This opinion involves review of a district court opinion denying summary judgment that claims 1-5 of U.S. Patent NO. 8,311,945 are invalid for failure to recite patent-eligible subject matter.  (The district court also granted summary judgment that the claims were infringed.)

Claim 1 is below.  Without knowing more, can you predict how the court resolved the appeal?

1. A method for processing paper checks, comprising:

a) electronically receiving a data file containing data captured at a merchant’s point of purchase, said data including an amount of a transaction as-sociated with MICR information for each paper check, and said data file not including images of said checks;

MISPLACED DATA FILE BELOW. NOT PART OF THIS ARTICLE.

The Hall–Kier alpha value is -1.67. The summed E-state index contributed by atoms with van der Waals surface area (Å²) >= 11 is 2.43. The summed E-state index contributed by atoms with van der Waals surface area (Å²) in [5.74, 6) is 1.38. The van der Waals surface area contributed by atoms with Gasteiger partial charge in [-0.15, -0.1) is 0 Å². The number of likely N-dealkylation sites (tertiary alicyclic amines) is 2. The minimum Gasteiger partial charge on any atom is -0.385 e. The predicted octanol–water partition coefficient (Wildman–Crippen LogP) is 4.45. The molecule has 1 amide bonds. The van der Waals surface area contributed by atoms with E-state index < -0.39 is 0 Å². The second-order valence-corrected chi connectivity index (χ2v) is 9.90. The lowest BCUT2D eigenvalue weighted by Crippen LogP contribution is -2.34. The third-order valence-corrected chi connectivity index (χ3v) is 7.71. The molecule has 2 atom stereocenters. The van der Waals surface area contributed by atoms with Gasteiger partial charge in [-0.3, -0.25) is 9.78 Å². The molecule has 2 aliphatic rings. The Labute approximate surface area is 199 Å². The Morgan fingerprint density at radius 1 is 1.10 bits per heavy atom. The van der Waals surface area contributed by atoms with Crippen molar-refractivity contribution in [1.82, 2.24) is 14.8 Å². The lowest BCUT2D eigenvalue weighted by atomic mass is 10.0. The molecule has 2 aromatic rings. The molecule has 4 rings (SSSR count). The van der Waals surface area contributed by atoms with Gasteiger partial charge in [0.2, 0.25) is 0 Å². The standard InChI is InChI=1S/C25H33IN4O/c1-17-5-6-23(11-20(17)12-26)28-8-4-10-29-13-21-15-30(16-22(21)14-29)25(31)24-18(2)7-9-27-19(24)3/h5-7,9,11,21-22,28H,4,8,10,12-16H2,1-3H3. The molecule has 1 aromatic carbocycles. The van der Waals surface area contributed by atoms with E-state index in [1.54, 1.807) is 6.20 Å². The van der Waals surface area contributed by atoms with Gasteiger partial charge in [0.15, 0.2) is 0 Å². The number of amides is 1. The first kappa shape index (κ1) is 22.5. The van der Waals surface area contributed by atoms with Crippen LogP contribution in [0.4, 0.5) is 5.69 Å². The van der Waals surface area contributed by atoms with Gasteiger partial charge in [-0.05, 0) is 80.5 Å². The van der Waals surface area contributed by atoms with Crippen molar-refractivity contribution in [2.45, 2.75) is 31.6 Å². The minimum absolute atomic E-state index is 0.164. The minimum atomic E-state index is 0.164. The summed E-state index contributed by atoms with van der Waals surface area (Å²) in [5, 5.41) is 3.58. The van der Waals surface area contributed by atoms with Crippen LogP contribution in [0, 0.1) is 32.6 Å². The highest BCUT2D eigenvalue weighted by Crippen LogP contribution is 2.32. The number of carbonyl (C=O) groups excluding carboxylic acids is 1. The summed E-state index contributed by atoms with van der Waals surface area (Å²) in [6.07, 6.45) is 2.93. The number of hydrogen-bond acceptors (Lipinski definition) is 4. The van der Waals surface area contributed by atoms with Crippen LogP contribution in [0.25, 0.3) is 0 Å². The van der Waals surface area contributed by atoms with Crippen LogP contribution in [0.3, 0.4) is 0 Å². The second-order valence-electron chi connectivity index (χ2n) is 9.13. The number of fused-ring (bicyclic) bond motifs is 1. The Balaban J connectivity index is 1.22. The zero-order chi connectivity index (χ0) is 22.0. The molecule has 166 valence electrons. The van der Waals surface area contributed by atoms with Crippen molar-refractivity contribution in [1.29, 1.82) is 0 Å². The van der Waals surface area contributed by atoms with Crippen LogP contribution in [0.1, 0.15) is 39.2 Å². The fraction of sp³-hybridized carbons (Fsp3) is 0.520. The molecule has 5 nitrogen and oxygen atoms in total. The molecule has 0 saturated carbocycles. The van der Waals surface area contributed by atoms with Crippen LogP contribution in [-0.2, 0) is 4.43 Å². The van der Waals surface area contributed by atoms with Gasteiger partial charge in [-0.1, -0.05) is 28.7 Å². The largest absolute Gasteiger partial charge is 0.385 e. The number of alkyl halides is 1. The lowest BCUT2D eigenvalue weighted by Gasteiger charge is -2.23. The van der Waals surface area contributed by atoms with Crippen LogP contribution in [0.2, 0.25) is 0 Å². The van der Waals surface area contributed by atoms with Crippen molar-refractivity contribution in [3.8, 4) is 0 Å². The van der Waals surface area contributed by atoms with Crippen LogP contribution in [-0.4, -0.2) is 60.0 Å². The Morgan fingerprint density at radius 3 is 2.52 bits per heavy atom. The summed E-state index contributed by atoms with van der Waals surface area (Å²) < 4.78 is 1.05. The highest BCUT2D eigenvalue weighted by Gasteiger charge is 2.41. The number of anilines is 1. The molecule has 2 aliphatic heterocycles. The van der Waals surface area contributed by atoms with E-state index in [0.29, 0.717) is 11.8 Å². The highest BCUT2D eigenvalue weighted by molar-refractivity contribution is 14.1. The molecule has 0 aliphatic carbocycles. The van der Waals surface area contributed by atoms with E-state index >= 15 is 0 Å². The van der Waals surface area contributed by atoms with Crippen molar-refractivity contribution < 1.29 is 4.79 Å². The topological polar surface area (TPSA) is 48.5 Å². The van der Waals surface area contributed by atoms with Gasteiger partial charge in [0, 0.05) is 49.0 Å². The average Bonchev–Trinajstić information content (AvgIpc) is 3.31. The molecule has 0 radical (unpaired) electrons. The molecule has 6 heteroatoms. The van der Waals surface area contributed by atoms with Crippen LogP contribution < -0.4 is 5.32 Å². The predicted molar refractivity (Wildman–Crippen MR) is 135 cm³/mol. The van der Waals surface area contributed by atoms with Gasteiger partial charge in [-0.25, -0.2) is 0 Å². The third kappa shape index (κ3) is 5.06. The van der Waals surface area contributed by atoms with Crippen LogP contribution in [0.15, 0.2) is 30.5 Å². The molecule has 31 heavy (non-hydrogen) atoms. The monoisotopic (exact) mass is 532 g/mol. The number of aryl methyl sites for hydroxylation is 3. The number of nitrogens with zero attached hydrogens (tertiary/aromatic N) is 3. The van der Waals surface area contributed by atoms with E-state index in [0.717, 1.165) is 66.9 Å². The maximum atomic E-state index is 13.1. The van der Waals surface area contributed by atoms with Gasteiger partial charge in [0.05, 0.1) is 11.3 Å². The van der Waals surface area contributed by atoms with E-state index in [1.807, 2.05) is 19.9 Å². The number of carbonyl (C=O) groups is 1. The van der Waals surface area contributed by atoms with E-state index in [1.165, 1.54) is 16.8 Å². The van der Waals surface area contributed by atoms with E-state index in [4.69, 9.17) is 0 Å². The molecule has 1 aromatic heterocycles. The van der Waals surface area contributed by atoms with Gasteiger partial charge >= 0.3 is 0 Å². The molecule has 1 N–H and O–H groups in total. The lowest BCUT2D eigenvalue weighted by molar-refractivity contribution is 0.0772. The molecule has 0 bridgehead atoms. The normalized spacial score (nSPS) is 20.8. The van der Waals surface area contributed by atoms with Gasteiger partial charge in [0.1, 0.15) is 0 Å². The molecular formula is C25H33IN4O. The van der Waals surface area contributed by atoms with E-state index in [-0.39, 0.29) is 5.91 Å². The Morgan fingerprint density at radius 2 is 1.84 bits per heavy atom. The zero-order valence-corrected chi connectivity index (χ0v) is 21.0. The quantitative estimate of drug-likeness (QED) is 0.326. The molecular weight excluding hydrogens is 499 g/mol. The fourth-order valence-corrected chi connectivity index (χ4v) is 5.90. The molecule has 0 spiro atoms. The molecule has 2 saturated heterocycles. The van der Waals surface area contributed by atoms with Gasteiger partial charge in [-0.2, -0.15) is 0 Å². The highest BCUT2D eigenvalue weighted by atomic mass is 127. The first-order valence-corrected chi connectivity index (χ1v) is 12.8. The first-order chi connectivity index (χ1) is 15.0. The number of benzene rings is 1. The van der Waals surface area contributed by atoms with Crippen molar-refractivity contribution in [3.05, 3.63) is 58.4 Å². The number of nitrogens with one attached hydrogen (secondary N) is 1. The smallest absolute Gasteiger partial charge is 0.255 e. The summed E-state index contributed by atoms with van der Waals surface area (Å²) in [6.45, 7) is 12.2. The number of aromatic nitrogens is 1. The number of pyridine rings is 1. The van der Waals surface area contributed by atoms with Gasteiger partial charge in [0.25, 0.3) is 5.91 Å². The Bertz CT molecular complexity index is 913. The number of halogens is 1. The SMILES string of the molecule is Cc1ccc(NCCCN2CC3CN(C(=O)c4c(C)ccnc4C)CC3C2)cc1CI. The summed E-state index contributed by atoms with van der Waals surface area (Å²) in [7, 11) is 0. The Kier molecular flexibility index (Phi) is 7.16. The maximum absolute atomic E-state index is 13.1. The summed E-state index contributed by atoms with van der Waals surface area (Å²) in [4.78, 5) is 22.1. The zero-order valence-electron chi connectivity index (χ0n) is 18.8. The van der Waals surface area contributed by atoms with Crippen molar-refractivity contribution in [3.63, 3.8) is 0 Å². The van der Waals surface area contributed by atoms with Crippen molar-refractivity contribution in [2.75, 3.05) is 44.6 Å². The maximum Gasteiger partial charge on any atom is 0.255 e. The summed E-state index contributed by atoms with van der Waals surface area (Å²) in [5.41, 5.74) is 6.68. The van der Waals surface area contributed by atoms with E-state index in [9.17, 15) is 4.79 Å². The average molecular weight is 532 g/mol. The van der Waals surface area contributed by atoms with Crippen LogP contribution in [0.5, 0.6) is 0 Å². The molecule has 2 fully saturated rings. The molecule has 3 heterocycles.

b) after step a), crediting an account for the mer-chant;
c) after step b), receiving said paper checks and scanning said checks with a digital image scanner thereby creating digital images of said checks and, for each said check, associating said digital image with said check’s MICR information; and
d) comparing by a computer said digital images, with said data in the data file to find matches.

The answer is after the jump.

(more…)

Amgen v. Coherus: Argument-based prosecution history estoppel

By Jason Rantanen

Amgen Inc v. Coherus Biosciences Inc. (Fed. Cir. 2019)  18-1993.Opinion.7-29-2019

Judges Reyna, Hughes, Stoll (author)